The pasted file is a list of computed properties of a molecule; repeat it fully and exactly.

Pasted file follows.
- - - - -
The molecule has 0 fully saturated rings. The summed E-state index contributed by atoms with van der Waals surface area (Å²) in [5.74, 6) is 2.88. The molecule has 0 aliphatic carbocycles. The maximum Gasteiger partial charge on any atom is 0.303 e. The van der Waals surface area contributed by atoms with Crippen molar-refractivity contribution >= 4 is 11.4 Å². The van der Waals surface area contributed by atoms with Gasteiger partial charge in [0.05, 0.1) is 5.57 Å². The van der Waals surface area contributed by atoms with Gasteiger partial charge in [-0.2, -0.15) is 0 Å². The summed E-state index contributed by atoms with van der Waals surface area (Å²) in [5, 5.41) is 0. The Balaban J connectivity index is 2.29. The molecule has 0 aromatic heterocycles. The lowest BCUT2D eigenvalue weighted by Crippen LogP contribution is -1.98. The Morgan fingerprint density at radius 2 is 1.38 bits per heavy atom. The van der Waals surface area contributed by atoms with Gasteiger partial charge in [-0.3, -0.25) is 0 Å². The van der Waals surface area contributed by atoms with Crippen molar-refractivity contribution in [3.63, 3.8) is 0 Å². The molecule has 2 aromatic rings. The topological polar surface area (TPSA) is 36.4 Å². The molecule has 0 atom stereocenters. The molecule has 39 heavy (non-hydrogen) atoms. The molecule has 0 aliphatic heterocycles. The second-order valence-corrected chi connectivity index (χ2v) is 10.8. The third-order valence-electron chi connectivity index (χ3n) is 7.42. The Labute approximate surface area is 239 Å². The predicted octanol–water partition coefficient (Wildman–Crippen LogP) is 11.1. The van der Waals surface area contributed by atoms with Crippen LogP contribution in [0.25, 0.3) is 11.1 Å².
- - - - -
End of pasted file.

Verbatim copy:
The molecule has 0 fully saturated rings. The summed E-state index contributed by atoms with van der Waals surface area (Å²) in [5.74, 6) is 2.88. The molecule has 0 aliphatic carbocycles. The maximum Gasteiger partial charge on any atom is 0.303 e. The van der Waals surface area contributed by atoms with Crippen molar-refractivity contribution >= 4 is 11.4 Å². The van der Waals surface area contributed by atoms with Gasteiger partial charge in [0.05, 0.1) is 5.57 Å². The van der Waals surface area contributed by atoms with Gasteiger partial charge in [-0.2, -0.15) is 0 Å². The summed E-state index contributed by atoms with van der Waals surface area (Å²) in [5, 5.41) is 0. The Balaban J connectivity index is 2.29. The molecule has 0 aromatic heterocycles. The lowest BCUT2D eigenvalue weighted by Crippen LogP contribution is -1.98. The Morgan fingerprint density at radius 2 is 1.38 bits per heavy atom. The van der Waals surface area contributed by atoms with Gasteiger partial charge in [-0.3, -0.25) is 0 Å². The van der Waals surface area contributed by atoms with Crippen molar-refractivity contribution in [3.63, 3.8) is 0 Å². The molecule has 2 aromatic rings. The topological polar surface area (TPSA) is 36.4 Å². The molecule has 0 atom stereocenters. The molecule has 39 heavy (non-hydrogen) atoms. The molecule has 0 aliphatic heterocycles. The second-order valence-corrected chi connectivity index (χ2v) is 10.8. The third-order valence-electron chi connectivity index (χ3n) is 7.42. The Labute approximate surface area is 239 Å². The predicted octanol–water partition coefficient (Wildman–Crippen LogP) is 11.1. The van der Waals surface area contributed by atoms with Crippen LogP contribution in [0.25, 0.3) is 11.1 Å².